Monday, 28 September 2015

Rum runner's relay and the personal trophy

On the weekend I was part of the winning team for the Rum Runner's Relay (A Few Good Men). The team award has gone to HRC (Halifax Running Club) for ten years straight so yes, we are breaking history.

Ultimate prize: A rum barrel! (sadly it contains no rum) 
Since my time in Halifax is growing limited (assuming I find work in Montreal next spring), it was a good time as any to experience part of the coastline on foot from the HRM to Lunenburg. Beautiful weather and a fun 12-hour day overall. I'd like to be back, if possible. We'll see.

Monday, 14 September 2015

Science of running: a hierarchy

Listening to Steve Magness' podcast on the topic of Systems vs Process methods to coaching got me thinking about my own take on the subject.

By and large I agree with Steve's message, which boils down to acknowledging coaches can't expect long-term development from their athletes if they follow a pre-ordained workout recipe. This makes perfect sense, as so many factors go into choosing a proper working, to declare your original plan unassailable is tantamount to fortune telling.

But I was irked (as always) when Nassim Taleb's cursed Swan quoted. It is true that "One cannot understand a macroscopic system by appealing to its components in isolation" when making final decisions. But it is also true that isolating certain components can be helpful. That's why we have the Large Hadron Collider. That's why our minds do not benefit from unnecessary multi-tasking. That's why workouts often focus on one type of running (easy, tempo, distance, speed).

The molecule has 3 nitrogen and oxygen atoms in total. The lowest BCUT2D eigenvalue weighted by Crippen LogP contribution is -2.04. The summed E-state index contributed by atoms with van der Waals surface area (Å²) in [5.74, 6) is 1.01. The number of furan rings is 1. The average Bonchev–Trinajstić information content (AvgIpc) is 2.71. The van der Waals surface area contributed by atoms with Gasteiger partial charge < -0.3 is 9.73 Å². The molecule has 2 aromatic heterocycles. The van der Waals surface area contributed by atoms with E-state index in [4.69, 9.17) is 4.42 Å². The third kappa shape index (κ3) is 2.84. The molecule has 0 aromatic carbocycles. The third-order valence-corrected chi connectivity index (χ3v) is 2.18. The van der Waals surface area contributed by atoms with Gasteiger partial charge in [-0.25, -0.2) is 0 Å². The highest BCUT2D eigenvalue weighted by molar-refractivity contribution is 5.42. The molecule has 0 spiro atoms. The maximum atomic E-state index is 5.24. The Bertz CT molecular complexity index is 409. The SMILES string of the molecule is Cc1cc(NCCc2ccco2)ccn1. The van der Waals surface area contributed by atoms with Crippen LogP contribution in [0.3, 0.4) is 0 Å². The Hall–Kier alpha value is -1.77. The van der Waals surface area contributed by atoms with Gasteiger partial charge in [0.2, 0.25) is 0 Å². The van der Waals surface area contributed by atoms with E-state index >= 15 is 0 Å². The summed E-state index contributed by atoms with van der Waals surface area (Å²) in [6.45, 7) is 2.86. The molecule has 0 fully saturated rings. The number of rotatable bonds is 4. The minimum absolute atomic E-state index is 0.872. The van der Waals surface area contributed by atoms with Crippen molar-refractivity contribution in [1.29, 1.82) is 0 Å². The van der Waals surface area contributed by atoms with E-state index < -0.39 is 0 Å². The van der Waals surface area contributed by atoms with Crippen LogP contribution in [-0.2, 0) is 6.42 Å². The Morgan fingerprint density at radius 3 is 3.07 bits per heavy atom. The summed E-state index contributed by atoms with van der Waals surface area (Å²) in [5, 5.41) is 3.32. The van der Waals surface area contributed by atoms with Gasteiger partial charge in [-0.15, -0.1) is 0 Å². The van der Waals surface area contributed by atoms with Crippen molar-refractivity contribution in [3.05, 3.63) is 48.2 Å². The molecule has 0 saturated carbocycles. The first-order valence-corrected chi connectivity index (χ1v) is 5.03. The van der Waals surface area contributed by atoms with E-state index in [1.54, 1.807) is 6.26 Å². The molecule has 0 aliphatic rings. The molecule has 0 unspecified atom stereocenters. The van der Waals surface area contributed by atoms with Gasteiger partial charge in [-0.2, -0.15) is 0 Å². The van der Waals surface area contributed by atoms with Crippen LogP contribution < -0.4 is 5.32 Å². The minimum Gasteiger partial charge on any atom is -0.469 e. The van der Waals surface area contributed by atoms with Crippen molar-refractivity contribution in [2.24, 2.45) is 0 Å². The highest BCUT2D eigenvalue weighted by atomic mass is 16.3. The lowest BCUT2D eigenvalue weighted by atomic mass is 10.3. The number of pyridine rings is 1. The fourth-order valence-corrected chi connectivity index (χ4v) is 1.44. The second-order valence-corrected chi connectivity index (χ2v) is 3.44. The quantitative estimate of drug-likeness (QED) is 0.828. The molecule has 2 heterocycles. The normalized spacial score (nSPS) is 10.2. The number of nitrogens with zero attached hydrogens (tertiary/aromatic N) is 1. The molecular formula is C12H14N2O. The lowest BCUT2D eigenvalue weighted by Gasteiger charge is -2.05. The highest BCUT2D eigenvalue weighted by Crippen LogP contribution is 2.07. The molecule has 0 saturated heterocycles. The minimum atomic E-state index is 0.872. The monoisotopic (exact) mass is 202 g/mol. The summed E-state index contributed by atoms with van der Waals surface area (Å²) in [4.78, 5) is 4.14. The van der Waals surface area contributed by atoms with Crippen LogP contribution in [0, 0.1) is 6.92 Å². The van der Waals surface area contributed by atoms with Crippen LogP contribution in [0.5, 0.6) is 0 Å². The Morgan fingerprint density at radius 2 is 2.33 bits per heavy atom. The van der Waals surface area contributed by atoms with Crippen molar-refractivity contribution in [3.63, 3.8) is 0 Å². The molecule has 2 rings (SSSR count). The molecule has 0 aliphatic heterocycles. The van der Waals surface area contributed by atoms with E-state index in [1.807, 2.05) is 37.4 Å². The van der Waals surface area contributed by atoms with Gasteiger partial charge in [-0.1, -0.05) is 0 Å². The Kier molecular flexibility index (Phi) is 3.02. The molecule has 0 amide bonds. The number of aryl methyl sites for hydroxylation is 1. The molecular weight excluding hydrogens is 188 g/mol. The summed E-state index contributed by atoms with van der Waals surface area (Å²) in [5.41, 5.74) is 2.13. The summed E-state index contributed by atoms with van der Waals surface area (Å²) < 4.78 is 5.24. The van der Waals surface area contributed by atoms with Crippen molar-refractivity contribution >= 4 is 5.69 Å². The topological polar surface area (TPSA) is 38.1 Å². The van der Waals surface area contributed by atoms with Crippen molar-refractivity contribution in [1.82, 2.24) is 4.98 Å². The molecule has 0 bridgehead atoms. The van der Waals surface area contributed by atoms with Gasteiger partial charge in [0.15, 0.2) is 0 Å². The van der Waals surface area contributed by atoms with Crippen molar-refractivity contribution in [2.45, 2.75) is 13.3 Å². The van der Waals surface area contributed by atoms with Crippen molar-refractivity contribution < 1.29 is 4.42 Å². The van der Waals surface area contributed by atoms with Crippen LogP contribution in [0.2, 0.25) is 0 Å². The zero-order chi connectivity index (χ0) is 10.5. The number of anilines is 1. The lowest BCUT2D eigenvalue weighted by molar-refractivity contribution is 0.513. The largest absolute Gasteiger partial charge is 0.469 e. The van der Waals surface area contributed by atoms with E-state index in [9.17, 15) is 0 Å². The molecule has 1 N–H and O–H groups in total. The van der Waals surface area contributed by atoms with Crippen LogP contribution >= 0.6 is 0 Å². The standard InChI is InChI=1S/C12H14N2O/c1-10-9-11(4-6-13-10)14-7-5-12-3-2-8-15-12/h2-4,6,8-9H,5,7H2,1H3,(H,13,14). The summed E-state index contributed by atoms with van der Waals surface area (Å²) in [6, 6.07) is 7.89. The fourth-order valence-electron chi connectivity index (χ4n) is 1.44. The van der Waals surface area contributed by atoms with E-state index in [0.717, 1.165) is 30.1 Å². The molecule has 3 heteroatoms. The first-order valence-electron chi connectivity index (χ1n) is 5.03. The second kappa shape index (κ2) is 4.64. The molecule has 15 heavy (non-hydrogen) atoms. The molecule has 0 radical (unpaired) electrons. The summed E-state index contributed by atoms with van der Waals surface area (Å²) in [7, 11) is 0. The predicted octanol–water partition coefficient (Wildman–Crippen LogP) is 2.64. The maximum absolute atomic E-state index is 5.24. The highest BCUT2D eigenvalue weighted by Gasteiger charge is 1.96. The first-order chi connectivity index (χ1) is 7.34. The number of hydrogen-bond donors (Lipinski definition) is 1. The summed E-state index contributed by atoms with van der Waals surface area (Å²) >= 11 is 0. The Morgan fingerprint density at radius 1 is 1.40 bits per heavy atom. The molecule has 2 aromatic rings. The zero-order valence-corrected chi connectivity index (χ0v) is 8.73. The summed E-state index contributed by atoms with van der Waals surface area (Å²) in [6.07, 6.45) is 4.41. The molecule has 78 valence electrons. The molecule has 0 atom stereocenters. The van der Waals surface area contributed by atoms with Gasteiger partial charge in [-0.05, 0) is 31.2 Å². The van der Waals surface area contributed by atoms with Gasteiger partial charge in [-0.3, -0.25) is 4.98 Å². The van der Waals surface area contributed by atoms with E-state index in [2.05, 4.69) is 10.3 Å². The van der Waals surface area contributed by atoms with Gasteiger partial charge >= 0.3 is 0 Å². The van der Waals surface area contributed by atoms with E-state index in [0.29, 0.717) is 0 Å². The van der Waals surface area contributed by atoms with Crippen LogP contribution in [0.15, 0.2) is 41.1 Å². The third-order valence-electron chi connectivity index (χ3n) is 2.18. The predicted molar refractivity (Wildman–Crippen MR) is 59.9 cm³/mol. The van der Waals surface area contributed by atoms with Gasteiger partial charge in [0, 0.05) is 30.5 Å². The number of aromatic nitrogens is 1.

Isolation is, in essence, good. Then as athletes grow in complexity, so do the workouts. Each workout component is equivalent to a keyed note. The totality of multiple workouts with many such keys is music.

To illustrate this complexity, I made a diagram with the various internal levels within each of us. To avoid over-generalizing I focus on running.